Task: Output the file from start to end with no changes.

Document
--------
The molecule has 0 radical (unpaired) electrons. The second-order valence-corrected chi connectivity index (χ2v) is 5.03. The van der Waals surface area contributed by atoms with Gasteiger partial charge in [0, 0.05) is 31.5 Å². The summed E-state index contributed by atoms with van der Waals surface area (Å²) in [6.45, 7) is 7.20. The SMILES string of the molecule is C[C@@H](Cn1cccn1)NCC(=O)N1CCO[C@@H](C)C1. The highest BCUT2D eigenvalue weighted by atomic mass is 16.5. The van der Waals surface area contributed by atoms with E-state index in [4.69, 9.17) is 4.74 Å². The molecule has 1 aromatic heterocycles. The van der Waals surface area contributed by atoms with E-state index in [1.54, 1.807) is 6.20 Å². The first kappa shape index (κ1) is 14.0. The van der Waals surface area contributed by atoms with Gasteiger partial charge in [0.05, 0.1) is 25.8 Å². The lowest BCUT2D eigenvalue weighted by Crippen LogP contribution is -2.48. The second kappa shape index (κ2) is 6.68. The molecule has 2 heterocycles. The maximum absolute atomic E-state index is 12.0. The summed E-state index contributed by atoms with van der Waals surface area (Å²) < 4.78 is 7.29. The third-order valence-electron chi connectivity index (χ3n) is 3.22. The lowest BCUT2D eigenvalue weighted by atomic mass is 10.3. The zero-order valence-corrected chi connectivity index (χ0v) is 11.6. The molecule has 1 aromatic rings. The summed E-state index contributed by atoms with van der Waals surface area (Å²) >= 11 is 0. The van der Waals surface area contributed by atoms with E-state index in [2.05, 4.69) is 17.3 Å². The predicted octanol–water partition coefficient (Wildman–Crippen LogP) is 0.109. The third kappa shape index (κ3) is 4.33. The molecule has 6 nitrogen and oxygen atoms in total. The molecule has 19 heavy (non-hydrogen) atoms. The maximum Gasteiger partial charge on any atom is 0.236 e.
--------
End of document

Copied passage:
The molecule has 0 radical (unpaired) electrons. The second-order valence-corrected chi connectivity index (χ2v) is 5.03. The van der Waals surface area contributed by atoms with Gasteiger partial charge in [0, 0.05) is 31.5 Å². The summed E-state index contributed by atoms with van der Waals surface area (Å²) in [6.45, 7) is 7.20. The SMILES string of the molecule is C[C@@H](Cn1cccn1)NCC(=O)N1CCO[C@@H](C)C1. The highest BCUT2D eigenvalue weighted by atomic mass is 16.5. The van der Waals surface area contributed by atoms with E-state index in [4.69, 9.17) is 4.74 Å². The molecule has 1 aromatic heterocycles. The van der Waals surface area contributed by atoms with E-state index in [1.54, 1.807) is 6.20 Å². The first kappa shape index (κ1) is 14.0. The van der Waals surface area contributed by atoms with Gasteiger partial charge in [0.05, 0.1) is 25.8 Å². The lowest BCUT2D eigenvalue weighted by Crippen LogP contribution is -2.48. The second kappa shape index (κ2) is 6.68. The molecule has 2 heterocycles. The maximum absolute atomic E-state index is 12.0. The summed E-state index contributed by atoms with van der Waals surface area (Å²) < 4.78 is 7.29. The third-order valence-electron chi connectivity index (χ3n) is 3.22. The lowest BCUT2D eigenvalue weighted by atomic mass is 10.3. The zero-order valence-corrected chi connectivity index (χ0v) is 11.6. The molecule has 1 aromatic rings. The summed E-state index contributed by atoms with van der Waals surface area (Å²) >= 11 is 0. The van der Waals surface area contributed by atoms with E-state index in [2.05, 4.69) is 17.3 Å². The predicted octanol–water partition coefficient (Wildman–Crippen LogP) is 0.109. The third kappa shape index (κ3) is 4.33. The molecule has 6 nitrogen and oxygen atoms in total. The molecule has 19 heavy (non-hydrogen) atoms. The maximum Gasteiger partial charge on any atom is 0.236 e.